After a fight with her dad, the narrator decides to run away
My fists were still clenched. Anger coursed through my veins like acidic fire. Just minutes ago, my dad and I had been arguing about a math problem I didn’t know how to do. I gritted my teeth just thinking about it. I had realized the answer after a lot of yelling and arguing. Then, red-faced, Dad had ordered me to go to my room.
The anger was a burning pit of rage in my chest. I realized how unfair this was. I had to stop it. I hated all of these rules. They held me back, confining me in restraints much stronger than typical chains. Just this one time my parents had treated me horribly made me think of all the other times. They were like bars striking at me, cold and unforgiving. My rage fired up, threatening to overtake my thoughts. I looked around, trying to calm myself.
Then my eyes landed on my bookshelf, where Hatchet, The Evolution of Calpurnia Tate, Caddie Woodlawn, and a bunch of survival guides were displayed proudly. I love the wild and reading about it. An idea started to form, gaining traction and growing until it took up my entire mind. My anger ebbed away, replaced by steely determination. I was going to run away.
I thumped down the stairs. Our floorboards creaked. I raced out the door, not caring if my parents heard me, and pulled my bike from its rack, the scraping sound screeching like an angry animal. Mounting my bike, I turned my head and hollered at the top of my lungs: “I’m leaving and you can’t stop me.”
Then I pushed off and hurtled down the street, dirt and pebbles skittering out of my way like frightened people. A shout of anger could be heard, most certainly from my dad. And as I peddled away, I looked back. I got farther and farther away, and I saw the figure of my dad, seemingly yelling at me. I smiled. I had made my parents angry, and this time, they couldn’t punish me.
After endless peddling, I sat on a rock near my new camp. I was free. I felt as if the tight bonds that had been restraining me all my life had broken. Finally, I could do whatever I wanted to do; no one could stop me. I looked up. The sky was a warm russet, stained with pink, blue, and purple. But what caught my attention were the birds that flew toward the scarlet sun. They dove and spiraled through the endless open air, getting further and further away, as if they loved the wind on their wings.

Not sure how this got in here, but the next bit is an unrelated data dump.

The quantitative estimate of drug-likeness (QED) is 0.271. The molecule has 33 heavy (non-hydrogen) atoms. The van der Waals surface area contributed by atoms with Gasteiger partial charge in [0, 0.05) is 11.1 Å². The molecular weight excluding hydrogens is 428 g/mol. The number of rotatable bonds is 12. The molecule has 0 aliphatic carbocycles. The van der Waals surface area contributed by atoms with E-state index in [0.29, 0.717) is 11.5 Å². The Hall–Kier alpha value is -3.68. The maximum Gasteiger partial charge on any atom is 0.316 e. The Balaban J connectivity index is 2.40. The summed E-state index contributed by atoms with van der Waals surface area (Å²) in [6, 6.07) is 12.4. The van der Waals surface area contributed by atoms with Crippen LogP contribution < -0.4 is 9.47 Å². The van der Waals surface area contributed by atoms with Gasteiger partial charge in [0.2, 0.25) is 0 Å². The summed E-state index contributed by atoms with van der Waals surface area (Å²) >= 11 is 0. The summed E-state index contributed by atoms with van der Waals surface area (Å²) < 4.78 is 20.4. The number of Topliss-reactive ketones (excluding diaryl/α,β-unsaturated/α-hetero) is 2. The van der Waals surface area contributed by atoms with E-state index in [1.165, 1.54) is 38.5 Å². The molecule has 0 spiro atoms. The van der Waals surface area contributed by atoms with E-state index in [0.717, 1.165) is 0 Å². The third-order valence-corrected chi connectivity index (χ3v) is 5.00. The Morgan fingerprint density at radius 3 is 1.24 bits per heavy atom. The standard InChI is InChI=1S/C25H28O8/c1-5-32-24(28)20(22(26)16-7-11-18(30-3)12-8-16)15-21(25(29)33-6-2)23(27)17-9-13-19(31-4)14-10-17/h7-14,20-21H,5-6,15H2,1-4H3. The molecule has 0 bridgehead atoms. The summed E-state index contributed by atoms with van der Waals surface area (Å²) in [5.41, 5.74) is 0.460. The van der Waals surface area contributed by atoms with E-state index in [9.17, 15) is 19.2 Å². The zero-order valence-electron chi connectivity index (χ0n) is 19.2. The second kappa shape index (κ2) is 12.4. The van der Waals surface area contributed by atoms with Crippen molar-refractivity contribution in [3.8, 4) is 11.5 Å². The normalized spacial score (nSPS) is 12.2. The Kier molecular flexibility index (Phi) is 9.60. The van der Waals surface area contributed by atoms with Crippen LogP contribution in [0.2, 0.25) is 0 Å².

Night began to fall, and the light faded away. I found myself suffocating in the darkness around me, and even worse, strange sounds started to cut through the quiet—crackling and snapping, and squelches and thumps. They sent shivers down my neck. Mosquitoes gathered around me. I shook out my can of bug spray, only to find that it didn’t work.
“It will work,” I muttered, panic creeping into my voice. “I haven’t messed up . . .”
I pressed over and over. Nothing. The buzzing of the bugs around me sounded like the jeering of my parents. I hated this stupid can. I flung it to the ground, the clatter of metal against rock jolting me. I dashed into the cave, flinging myself into my sleeping bag. This was all wrong. I was supposed to have a good night. I was supposed to be victorious. I lay there for a few minutes, the disappointment engulfing me thoroughly.
It began to get cold, too. Really cold. I shivered. My sleeping bag felt threadbare. Chills racked my body in fits of shaking. The bugs were still there, but the cold outweighed them by so much. I rolled around restlessly, and soon the bottom of my sleeping bag was drenched in dew. It felt like ice under my body. My teeth couldn’t stop chattering as I forced myself out of bed. I pulled a lollipop from my backpack and tried to take off the wrapper. The lollipop seemed to be stuck to it. I was determined to make something go right, so I pulled once more. Finally, the wrapper came free. The candy was melted and sticky, all over the place, and flecks had clung to my hand, and now it was stuck to the stick. Tears stung my eyes as I looked at another failure.